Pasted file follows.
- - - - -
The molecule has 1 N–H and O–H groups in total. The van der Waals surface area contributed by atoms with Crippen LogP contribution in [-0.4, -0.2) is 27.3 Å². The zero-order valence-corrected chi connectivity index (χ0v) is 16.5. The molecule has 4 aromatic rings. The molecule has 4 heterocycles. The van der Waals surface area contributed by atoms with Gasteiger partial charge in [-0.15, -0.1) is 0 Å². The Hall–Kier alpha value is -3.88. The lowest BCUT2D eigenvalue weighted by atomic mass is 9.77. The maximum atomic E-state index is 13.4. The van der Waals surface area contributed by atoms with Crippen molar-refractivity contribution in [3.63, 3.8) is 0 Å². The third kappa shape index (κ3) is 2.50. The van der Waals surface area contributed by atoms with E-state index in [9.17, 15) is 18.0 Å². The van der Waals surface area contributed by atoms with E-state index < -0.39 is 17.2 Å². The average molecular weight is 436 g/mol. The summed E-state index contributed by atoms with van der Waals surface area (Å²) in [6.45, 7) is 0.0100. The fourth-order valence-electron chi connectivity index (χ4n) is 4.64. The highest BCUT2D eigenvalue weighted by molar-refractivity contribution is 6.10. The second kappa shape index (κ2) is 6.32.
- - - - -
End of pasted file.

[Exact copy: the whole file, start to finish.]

The molecule has 1 N–H and O–H groups in total. The van der Waals surface area contributed by atoms with Crippen LogP contribution in [-0.4, -0.2) is 27.3 Å². The zero-order valence-corrected chi connectivity index (χ0v) is 16.5. The molecule has 4 aromatic rings. The molecule has 4 heterocycles. The van der Waals surface area contributed by atoms with Gasteiger partial charge in [-0.15, -0.1) is 0 Å². The Hall–Kier alpha value is -3.88. The lowest BCUT2D eigenvalue weighted by atomic mass is 9.77. The maximum atomic E-state index is 13.4. The van der Waals surface area contributed by atoms with Crippen molar-refractivity contribution in [3.63, 3.8) is 0 Å². The third kappa shape index (κ3) is 2.50. The van der Waals surface area contributed by atoms with E-state index in [9.17, 15) is 18.0 Å². The van der Waals surface area contributed by atoms with E-state index < -0.39 is 17.2 Å². The average molecular weight is 436 g/mol. The summed E-state index contributed by atoms with van der Waals surface area (Å²) in [6.45, 7) is 0.0100. The fourth-order valence-electron chi connectivity index (χ4n) is 4.64. The highest BCUT2D eigenvalue weighted by molar-refractivity contribution is 6.10. The second kappa shape index (κ2) is 6.32.